A BTCC team look­ing for a step for­ward. By Matt James

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o and look at the speed trap fig­ures from the last five meet­ings of the Bri­tish Tour­ing Car Cham­pi­onship in 2015. Go and look at the sec­tor times. Go and look at the bare re­sults.

Mo­tor­base Per­for­mance dom­i­nated, and there­fore it would be the log­i­cal choice as a favourite for the 2016 BTCC sil­ver­ware. And about time too: af­ter 10 years in the top flight of tin-tops, there have been 18 vic­to­ries. For a team at the fore­front of the cat­e­gory, that is a rel­a­tively mea­gre re­turn.

But that flour­ish of four wins over the lat­ter pe­riod of 2015 set tongues wag­ging. And it wasn’t just the wins: it was the way they were ac­com­plished. De­spite only con­test­ing half a sea­son due to bud­get con­straints, the cars sim­ply flew.

Lead driver Mat Jack­son was able to dom­i­nate. Look­ing on jeal­ously was 2013 cham­pion An­drew Jor­dan. Sad­dled with a less-than-com­pet­i­tive MG6 GT, he could only stare up the road at the Eco­boost-pow­ered Ford with as­ton­ish­ment. But Jor­dan has put that right by sign­ing for the Kent-based team, along­side Jack­son, for the 2016 cam­paign.

Oth­ers up and down the pit­lane are sug­gest­ing that Mo­tor­base Per­for­mance will have its rocket ship ‘turned down’ by of­fi­cials. The team, nat­u­rally, feels that the strong speed at the end of 2015 should not lead to any dent in its prospects for 2016 – but there are other fac­tors that could drop it back in to the com­pet­i­tive pack.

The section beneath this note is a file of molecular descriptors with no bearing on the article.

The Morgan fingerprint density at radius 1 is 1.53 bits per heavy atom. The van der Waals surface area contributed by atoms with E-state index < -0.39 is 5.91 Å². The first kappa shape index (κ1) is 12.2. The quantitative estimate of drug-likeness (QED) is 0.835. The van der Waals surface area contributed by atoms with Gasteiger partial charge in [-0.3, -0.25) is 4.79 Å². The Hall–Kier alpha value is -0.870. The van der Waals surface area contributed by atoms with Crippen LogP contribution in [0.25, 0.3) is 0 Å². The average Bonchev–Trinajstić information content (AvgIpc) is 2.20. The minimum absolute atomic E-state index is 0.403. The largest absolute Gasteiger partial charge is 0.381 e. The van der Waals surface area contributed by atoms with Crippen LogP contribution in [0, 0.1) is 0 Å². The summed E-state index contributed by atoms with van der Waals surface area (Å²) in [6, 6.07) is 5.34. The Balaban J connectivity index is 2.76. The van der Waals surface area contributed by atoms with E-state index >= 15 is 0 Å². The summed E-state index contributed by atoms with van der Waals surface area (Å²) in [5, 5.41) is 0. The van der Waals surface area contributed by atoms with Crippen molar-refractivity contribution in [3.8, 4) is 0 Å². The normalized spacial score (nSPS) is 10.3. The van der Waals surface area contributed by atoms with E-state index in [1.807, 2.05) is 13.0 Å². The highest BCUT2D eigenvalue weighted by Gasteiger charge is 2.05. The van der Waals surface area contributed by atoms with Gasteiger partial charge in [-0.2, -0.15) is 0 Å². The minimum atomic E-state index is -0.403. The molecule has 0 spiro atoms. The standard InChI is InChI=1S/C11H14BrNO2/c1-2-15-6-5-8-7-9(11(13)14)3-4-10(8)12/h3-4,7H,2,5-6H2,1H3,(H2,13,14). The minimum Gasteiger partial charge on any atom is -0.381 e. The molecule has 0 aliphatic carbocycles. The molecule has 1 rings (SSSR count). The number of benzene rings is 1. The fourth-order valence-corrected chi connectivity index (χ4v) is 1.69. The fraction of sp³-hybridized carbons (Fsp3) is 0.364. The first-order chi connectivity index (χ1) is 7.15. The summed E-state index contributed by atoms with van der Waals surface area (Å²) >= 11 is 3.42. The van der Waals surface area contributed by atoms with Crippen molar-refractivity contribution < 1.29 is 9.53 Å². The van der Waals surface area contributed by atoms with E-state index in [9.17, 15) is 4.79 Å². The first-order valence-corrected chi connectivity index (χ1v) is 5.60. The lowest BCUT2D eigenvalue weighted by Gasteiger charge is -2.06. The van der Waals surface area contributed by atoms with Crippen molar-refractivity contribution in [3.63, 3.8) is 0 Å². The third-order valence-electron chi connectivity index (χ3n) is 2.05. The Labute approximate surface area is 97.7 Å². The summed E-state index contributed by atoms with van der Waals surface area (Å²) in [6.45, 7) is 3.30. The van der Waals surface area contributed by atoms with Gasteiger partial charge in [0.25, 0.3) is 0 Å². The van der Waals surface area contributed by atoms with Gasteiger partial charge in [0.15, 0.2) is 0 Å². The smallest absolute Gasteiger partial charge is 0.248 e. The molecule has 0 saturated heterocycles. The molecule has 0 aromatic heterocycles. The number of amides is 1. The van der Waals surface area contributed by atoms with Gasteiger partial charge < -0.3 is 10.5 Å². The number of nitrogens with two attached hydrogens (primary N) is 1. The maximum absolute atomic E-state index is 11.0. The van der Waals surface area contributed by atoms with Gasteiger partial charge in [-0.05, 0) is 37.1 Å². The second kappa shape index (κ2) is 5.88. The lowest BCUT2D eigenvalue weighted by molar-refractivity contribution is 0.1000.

Team man­ager Oly Collins ex­plains: “We feel we should be as com­pet­i­tive as we were last sea­son. We built the car to the reg­u­la­tions and the en­gine was put through the cylin­der head flow test [the checks de­signed to keep the en­gines equal]. We were per­form­ing within the reg­u­la­tions. We had a car that was strong in the cor­ners and one which hardly ran with any ex­cess of suc­cess bal­last, be­cause we were late­com­ers to the cham­pi­onship.”

De­spite the protes­ta­tions from oth­ers, the prospects for Mo­tor­base are good this year, but the thorn in ev­ery­one’s side will be the raft of new con­trol parts from RML. They in­clude new sub­frames, wish­bones, power steer­ing, up­rights and hubs, which will al­ter the han­dling of the cars.

But with Jor­dan and Jack­son at the con­trols, Collins is con­fi­dent the learn­ing process can be done quickly: “If you look at it, we have the best of both worlds in terms of our driver line-up. We have Mat, who has been with the Ngtc-spec Ford Fo­cus since its in­cep­tion half­way through 2012 and that means he knows the car in­side out. Then we have AJ, who has been suc­cess­ful in other NGTC chas­sis and who can bring his ex­per­tise. That should help us get on top of it quickly.”

The team has been out back-to­back­ing the old kit with the new kit, bolt­ing on set­tings that would work on the 2015-spec car and see­ing how they re­act with the new RML parts. The ini­tial run­ning was pos­i­tive.

“The change in the parts is go­ing to be a big thing, and I think it is go­ing to shake up the or­der – more than we have seen in the re­cent sea­sons,” adds Collins. “It is go­ing be the hard­est sea­son to win for a long time.”

De­spite the chal­lenges that are ahead, new re­cruit Jor­dan is al­ready fizzing with en­thu­si­asm for the year ahead. The for­mer MG man de­cided on the switch late last year, and there were sev­eral solid rea­sons be­hind his choice.

“Firstly, wher­ever you go, you want the car to be quick – that is num­ber one,” says the 26-year-old Pirtek-backed driver. “And the car was fast last sea­son. Then, spon­sors are im­por­tant and you want to go where you know they will be looked af­ter.